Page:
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New projects in Appalachia show how the region can seize on a growing wave of climate infrastructure investment to build a workforce that is diverse, well-paid, and protected by strong labor standards.
“Rural communities are the backbone of our nation, but for too long they’ve been left behind and they have been underrecognized,” Landrieu said. “We all know how essential the internet is in order to access lifesaving telemedicine, to tap into economic opportunity, to connect with loved ones, to work on precision agriculture and so much more. That’s just beyond unacceptable that that’s not available to rural America.”
Our reflections on the 2022 National Convening and how we plan to help coal communities seize this historic moment.
The Appalachian Regional Commission is granting $47 million to 52 projects aimed at economic diversification in communities affected by job losses in the coal industry.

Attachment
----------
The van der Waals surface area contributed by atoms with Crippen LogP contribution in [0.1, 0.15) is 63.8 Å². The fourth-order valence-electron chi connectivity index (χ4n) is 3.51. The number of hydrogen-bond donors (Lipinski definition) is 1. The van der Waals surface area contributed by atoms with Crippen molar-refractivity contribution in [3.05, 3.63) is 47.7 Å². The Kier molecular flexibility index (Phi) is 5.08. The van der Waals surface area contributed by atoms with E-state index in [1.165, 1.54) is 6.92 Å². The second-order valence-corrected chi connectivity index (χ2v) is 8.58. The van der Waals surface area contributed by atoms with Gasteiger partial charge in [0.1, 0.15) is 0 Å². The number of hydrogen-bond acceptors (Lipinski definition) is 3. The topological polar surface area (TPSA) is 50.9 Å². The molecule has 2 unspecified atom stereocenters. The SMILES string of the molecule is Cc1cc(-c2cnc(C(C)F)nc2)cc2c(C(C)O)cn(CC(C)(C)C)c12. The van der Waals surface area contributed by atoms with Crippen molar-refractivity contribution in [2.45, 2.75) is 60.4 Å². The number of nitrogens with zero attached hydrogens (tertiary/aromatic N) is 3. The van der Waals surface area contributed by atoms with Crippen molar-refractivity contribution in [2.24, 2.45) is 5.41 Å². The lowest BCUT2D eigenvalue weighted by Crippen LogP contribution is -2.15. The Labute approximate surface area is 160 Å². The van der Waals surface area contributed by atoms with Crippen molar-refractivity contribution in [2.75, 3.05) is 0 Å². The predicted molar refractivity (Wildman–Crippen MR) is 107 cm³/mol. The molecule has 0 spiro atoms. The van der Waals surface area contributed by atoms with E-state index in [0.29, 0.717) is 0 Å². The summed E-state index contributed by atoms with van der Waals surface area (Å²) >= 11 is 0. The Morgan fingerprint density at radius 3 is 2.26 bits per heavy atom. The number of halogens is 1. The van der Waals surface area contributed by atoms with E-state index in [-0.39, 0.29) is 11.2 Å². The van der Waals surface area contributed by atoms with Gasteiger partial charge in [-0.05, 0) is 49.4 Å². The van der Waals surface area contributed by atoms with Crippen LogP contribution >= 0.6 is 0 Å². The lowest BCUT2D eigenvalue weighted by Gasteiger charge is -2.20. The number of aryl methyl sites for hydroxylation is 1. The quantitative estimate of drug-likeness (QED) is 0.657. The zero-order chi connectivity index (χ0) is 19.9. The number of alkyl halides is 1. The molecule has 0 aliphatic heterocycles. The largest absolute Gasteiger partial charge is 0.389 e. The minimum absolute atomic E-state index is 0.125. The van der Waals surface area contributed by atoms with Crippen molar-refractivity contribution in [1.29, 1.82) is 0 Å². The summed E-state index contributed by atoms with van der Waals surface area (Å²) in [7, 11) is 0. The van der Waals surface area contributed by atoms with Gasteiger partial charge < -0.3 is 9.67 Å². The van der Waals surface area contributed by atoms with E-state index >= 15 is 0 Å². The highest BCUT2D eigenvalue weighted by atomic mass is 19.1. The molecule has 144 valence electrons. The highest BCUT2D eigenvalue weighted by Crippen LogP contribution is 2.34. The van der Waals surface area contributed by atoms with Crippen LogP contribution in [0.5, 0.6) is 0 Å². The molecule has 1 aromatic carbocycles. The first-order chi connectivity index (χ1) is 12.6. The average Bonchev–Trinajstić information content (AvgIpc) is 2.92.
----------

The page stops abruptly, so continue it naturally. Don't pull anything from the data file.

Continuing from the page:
The federal Economic Development Administration has awarded the Wyoming Energy Authority $595,000 to establish a Wyoming Energy Regional Economic Coordination Office. The office will help local governments assess their potential needs and determine their own priorities for how to adapt to a rapidly changing energy landscape, according to the Wyoming Energy Authority.
The region, one of the poorest in the country, is full of modest, unprotected homes and decaying infrastructure. Some residents say they won't return.
An Ohio State team has interviewed miners, power plant employees, and community members.